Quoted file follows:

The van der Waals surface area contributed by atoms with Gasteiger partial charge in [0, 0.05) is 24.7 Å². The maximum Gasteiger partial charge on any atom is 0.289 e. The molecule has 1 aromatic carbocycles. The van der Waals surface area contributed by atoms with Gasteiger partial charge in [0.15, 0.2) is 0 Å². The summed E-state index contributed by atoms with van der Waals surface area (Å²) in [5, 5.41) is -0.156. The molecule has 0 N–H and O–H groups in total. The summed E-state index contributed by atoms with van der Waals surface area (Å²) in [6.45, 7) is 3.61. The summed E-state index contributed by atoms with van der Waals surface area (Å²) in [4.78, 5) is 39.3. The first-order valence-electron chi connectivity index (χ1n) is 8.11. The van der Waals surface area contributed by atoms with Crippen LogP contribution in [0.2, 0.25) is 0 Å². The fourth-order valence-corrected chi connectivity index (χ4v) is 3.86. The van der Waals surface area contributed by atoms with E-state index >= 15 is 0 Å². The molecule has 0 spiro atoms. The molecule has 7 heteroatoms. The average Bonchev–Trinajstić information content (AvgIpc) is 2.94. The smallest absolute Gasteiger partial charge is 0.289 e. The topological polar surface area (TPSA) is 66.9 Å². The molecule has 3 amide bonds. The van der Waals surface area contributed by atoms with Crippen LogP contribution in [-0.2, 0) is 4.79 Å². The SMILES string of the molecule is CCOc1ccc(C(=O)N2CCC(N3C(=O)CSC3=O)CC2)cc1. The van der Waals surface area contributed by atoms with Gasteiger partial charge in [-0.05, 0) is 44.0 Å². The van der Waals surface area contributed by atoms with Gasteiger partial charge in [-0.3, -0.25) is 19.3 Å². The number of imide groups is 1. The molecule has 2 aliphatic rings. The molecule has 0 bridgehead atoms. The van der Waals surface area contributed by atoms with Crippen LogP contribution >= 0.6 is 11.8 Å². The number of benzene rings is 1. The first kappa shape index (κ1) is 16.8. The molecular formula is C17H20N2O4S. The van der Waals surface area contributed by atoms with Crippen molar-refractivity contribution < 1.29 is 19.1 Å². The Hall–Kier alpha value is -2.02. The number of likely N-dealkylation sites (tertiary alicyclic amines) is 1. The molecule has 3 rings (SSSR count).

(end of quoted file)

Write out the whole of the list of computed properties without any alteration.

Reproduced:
The van der Waals surface area contributed by atoms with Gasteiger partial charge in [0, 0.05) is 24.7 Å². The maximum Gasteiger partial charge on any atom is 0.289 e. The molecule has 1 aromatic carbocycles. The van der Waals surface area contributed by atoms with Gasteiger partial charge in [0.15, 0.2) is 0 Å². The summed E-state index contributed by atoms with van der Waals surface area (Å²) in [5, 5.41) is -0.156. The molecule has 0 N–H and O–H groups in total. The summed E-state index contributed by atoms with van der Waals surface area (Å²) in [6.45, 7) is 3.61. The summed E-state index contributed by atoms with van der Waals surface area (Å²) in [4.78, 5) is 39.3. The first-order valence-electron chi connectivity index (χ1n) is 8.11. The van der Waals surface area contributed by atoms with Crippen LogP contribution in [0.2, 0.25) is 0 Å². The fourth-order valence-corrected chi connectivity index (χ4v) is 3.86. The van der Waals surface area contributed by atoms with E-state index >= 15 is 0 Å². The molecule has 0 spiro atoms. The molecule has 7 heteroatoms. The average Bonchev–Trinajstić information content (AvgIpc) is 2.94. The smallest absolute Gasteiger partial charge is 0.289 e. The topological polar surface area (TPSA) is 66.9 Å². The molecule has 3 amide bonds. The van der Waals surface area contributed by atoms with Crippen LogP contribution in [-0.2, 0) is 4.79 Å². The SMILES string of the molecule is CCOc1ccc(C(=O)N2CCC(N3C(=O)CSC3=O)CC2)cc1. The van der Waals surface area contributed by atoms with Gasteiger partial charge in [-0.05, 0) is 44.0 Å². The van der Waals surface area contributed by atoms with Gasteiger partial charge in [-0.3, -0.25) is 19.3 Å². The number of imide groups is 1. The molecule has 2 aliphatic rings. The molecule has 0 bridgehead atoms. The van der Waals surface area contributed by atoms with Crippen LogP contribution >= 0.6 is 11.8 Å². The number of benzene rings is 1. The first kappa shape index (κ1) is 16.8. The molecular formula is C17H20N2O4S. The van der Waals surface area contributed by atoms with Crippen molar-refractivity contribution < 1.29 is 19.1 Å². The Hall–Kier alpha value is -2.02. The number of likely N-dealkylation sites (tertiary alicyclic amines) is 1. The molecule has 3 rings (SSSR count).